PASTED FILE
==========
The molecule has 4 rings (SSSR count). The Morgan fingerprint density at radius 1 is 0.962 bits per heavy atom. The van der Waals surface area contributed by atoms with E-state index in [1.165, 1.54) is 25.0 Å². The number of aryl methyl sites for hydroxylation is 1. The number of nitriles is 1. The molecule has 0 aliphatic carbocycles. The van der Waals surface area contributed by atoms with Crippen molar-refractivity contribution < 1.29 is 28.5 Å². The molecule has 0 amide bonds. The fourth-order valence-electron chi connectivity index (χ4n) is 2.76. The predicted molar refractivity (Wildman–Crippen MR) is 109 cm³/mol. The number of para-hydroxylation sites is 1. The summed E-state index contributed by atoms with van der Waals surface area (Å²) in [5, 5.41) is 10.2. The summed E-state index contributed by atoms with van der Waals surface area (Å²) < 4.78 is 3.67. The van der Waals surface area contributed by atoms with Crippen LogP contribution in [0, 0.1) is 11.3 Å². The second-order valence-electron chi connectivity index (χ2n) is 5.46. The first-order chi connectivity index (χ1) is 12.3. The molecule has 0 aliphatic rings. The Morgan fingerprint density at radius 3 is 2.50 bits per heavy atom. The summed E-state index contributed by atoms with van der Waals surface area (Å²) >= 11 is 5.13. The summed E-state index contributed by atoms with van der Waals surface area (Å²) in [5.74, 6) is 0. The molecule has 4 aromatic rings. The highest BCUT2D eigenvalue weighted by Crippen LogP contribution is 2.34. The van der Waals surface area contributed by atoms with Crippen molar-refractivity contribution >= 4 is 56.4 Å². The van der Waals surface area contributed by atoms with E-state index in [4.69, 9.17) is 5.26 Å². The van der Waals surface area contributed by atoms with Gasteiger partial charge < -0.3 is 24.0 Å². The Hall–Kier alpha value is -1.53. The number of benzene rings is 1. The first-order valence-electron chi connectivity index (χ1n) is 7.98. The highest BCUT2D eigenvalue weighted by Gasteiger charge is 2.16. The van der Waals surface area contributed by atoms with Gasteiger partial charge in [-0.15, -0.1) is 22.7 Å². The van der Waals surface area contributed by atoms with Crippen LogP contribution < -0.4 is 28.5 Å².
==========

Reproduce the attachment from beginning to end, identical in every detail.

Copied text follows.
The molecule has 4 rings (SSSR count). The Morgan fingerprint density at radius 1 is 0.962 bits per heavy atom. The van der Waals surface area contributed by atoms with E-state index in [1.165, 1.54) is 25.0 Å². The number of aryl methyl sites for hydroxylation is 1. The number of nitriles is 1. The molecule has 0 aliphatic carbocycles. The van der Waals surface area contributed by atoms with Crippen molar-refractivity contribution < 1.29 is 28.5 Å². The molecule has 0 amide bonds. The fourth-order valence-electron chi connectivity index (χ4n) is 2.76. The predicted molar refractivity (Wildman–Crippen MR) is 109 cm³/mol. The number of para-hydroxylation sites is 1. The summed E-state index contributed by atoms with van der Waals surface area (Å²) in [5, 5.41) is 10.2. The summed E-state index contributed by atoms with van der Waals surface area (Å²) < 4.78 is 3.67. The van der Waals surface area contributed by atoms with Crippen LogP contribution in [0, 0.1) is 11.3 Å². The second-order valence-electron chi connectivity index (χ2n) is 5.46. The first-order chi connectivity index (χ1) is 12.3. The molecule has 0 aliphatic rings. The Morgan fingerprint density at radius 3 is 2.50 bits per heavy atom. The summed E-state index contributed by atoms with van der Waals surface area (Å²) >= 11 is 5.13. The summed E-state index contributed by atoms with van der Waals surface area (Å²) in [5.74, 6) is 0. The molecule has 4 aromatic rings. The highest BCUT2D eigenvalue weighted by Crippen LogP contribution is 2.34. The van der Waals surface area contributed by atoms with Crippen molar-refractivity contribution >= 4 is 56.4 Å². The van der Waals surface area contributed by atoms with E-state index in [4.69, 9.17) is 5.26 Å². The van der Waals surface area contributed by atoms with Gasteiger partial charge < -0.3 is 24.0 Å². The Hall–Kier alpha value is -1.53. The number of benzene rings is 1. The first-order valence-electron chi connectivity index (χ1n) is 7.98. The highest BCUT2D eigenvalue weighted by Gasteiger charge is 2.16. The van der Waals surface area contributed by atoms with Gasteiger partial charge in [-0.15, -0.1) is 22.7 Å². The van der Waals surface area contributed by atoms with Crippen LogP contribution < -0.4 is 28.5 Å².